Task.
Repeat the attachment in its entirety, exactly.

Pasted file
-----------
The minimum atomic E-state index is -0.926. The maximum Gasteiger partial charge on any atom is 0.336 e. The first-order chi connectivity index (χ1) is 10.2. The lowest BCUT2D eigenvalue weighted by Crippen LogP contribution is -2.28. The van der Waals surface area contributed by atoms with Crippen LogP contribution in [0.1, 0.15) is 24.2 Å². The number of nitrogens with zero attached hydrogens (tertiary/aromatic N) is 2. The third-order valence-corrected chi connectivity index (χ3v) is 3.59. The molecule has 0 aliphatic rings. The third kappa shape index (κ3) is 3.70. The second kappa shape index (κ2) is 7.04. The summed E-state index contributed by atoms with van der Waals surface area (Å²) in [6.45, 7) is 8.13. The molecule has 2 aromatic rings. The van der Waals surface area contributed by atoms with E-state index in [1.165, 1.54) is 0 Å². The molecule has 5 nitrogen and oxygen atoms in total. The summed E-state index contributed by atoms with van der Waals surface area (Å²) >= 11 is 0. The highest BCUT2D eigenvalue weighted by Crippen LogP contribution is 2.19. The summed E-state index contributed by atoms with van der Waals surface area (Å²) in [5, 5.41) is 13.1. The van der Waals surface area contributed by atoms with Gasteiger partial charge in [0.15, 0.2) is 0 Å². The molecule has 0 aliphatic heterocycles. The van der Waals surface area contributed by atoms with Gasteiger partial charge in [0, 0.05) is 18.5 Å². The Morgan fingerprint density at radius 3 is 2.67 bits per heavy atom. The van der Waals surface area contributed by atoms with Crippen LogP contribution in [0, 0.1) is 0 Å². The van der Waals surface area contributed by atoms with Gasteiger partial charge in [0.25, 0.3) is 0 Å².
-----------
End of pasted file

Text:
The minimum atomic E-state index is -0.926. The maximum Gasteiger partial charge on any atom is 0.336 e. The first-order chi connectivity index (χ1) is 10.2. The lowest BCUT2D eigenvalue weighted by Crippen LogP contribution is -2.28. The van der Waals surface area contributed by atoms with Crippen LogP contribution in [0.1, 0.15) is 24.2 Å². The number of nitrogens with zero attached hydrogens (tertiary/aromatic N) is 2. The third-order valence-corrected chi connectivity index (χ3v) is 3.59. The molecule has 0 aliphatic rings. The third kappa shape index (κ3) is 3.70. The second kappa shape index (κ2) is 7.04. The summed E-state index contributed by atoms with van der Waals surface area (Å²) in [6.45, 7) is 8.13. The molecule has 2 aromatic rings. The van der Waals surface area contributed by atoms with E-state index in [1.165, 1.54) is 0 Å². The molecule has 5 nitrogen and oxygen atoms in total. The summed E-state index contributed by atoms with van der Waals surface area (Å²) >= 11 is 0. The highest BCUT2D eigenvalue weighted by Crippen LogP contribution is 2.19. The summed E-state index contributed by atoms with van der Waals surface area (Å²) in [5, 5.41) is 13.1. The van der Waals surface area contributed by atoms with Gasteiger partial charge in [0.15, 0.2) is 0 Å². The molecule has 0 aliphatic heterocycles. The van der Waals surface area contributed by atoms with Gasteiger partial charge in [0, 0.05) is 18.5 Å². The Morgan fingerprint density at radius 3 is 2.67 bits per heavy atom. The van der Waals surface area contributed by atoms with Crippen LogP contribution in [0, 0.1) is 0 Å². The van der Waals surface area contributed by atoms with Gasteiger partial charge in [0.25, 0.3) is 0 Å².